In short, the economic arguments that divide the two parties are largely driven by these differences in economic views. Naturally, the government-friendly Democrats move more towards Keynesianism, while business-friendly Republicans drift closer to supply-siders.

Moreover, this explains, at least in part, the president’s insistence on new tax hikes despite the old tax hikes only coming two months earlier. For this president, tax hikes are always better than spending cuts.

It’s not about cynical politics or tactics (or, to be precise, not just those); the president really believes this stuff.

Cross-posted to the right-wing liberal


17 thoughts on “The President, the deficit, and Keynesian theory

  1. what happens when supply-side tax cuts end up causing a structural deficit? Seems to me the cuts-taxes – starve the beast is the cart before the horse if the end result is a structural deficit and long term debt.

    Paul Ryan is the only guy who’s dared to talk about supply-side balanced budgets and look at how long it will take (assuming all his supply-side presumptions actually work) to actually balance the budget.

    All those years before the budget actually balances – we add more debt so by the time the Ryan Budget actually reaches balance, it is 2030-2040 and we have 20-40 trillion worth of debt.

    Name 3 OCED/industrialized countries that successfully operate long-term solely on supply-side economics.

    isn’t this a theory and ideology more than it is a real practice in the real world?

    even Ronald Reagan had to increase taxes after it became apparent that he cut too deeply and was headed into deficit.

    1. The key is to adjust rates to the point where it incentivies economic behavior that results in the most revenue. Too high a rate or too low a rate will have the same effect. When you hit that sweet spot on the Laffer Curve (yes, I said it), you get maximum revenue as well as robust economic activity (which in turn also reduces the need for government social spending since more people are employed and earning better wages.)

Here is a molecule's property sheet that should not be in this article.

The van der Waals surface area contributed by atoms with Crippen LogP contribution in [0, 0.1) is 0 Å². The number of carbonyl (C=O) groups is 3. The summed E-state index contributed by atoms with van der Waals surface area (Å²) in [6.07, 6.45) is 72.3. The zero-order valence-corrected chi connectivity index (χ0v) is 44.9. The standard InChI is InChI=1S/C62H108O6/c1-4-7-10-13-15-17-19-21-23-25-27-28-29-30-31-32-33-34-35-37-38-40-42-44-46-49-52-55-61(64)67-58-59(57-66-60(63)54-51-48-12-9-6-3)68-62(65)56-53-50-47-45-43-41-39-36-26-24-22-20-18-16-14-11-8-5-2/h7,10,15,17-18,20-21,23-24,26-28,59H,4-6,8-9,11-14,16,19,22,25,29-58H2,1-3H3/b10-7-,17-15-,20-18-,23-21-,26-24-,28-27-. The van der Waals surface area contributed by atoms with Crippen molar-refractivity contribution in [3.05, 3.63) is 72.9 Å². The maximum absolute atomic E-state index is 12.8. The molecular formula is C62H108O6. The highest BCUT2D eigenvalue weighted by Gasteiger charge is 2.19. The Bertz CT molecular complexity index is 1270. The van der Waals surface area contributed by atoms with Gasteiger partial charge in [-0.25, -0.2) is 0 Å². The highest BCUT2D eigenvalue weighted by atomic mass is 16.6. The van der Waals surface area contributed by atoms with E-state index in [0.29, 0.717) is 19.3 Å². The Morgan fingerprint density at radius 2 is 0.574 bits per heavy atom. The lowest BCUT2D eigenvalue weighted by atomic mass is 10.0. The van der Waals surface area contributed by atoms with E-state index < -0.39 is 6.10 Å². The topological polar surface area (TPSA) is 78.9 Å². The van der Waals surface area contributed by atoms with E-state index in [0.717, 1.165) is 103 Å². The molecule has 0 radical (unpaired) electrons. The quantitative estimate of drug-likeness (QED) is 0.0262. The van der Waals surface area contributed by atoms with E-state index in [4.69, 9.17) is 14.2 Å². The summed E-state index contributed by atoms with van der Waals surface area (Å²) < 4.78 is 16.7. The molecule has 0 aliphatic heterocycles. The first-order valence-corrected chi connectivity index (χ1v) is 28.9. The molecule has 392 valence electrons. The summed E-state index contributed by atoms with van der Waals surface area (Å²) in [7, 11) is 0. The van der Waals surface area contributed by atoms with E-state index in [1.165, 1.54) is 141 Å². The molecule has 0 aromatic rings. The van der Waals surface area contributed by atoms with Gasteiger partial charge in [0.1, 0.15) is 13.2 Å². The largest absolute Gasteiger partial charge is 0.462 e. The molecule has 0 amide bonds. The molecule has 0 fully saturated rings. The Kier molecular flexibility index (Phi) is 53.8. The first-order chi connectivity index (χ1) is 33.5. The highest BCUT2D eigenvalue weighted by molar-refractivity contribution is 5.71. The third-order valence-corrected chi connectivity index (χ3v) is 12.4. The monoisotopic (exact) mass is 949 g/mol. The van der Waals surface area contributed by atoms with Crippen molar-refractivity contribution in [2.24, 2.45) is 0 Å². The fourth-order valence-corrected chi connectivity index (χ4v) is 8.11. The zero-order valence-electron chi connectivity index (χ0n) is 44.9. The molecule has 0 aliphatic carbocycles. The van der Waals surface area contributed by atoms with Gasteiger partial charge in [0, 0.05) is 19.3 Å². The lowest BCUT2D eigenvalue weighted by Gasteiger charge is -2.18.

2. you’re counting the FICA tax revenue which is not general fund revenue. It’s dedicated to SS only. The link I have you shows this clearly

      DOD is about 1/2 of national defense spending. National Defense includes DOD, Homeland Security, the VA, NASA military satellites, DOE ship reactors and nuke weapons, etc.

      here’s the facts – we take in 1.3T in individual and corporate income taxes.

      that’s a fact.

      we spend about a trillion dollars on National Defense. That’s a fact

      both are easily referenceable in any CBO budget report that shows data from 2000 on. page 9 table 1-1

      Actual 2012

      individual income taxes = 1.131T
      Corporate income taxes= .242B
      Social Insurance taxes= 845B

      the social insurance is FICA … add the other two nimrod and
      what do you get?

      next you want to Google the National Military Budget and find the
      section that details the expenditures beyond DOD that are spent
      for national defense.

      as I said… we have way too much sound-bite propaganda and not near
      enough dealing with the basic facts and a LOT of it seems to come from
      folks who bill themselves as “conservatives”.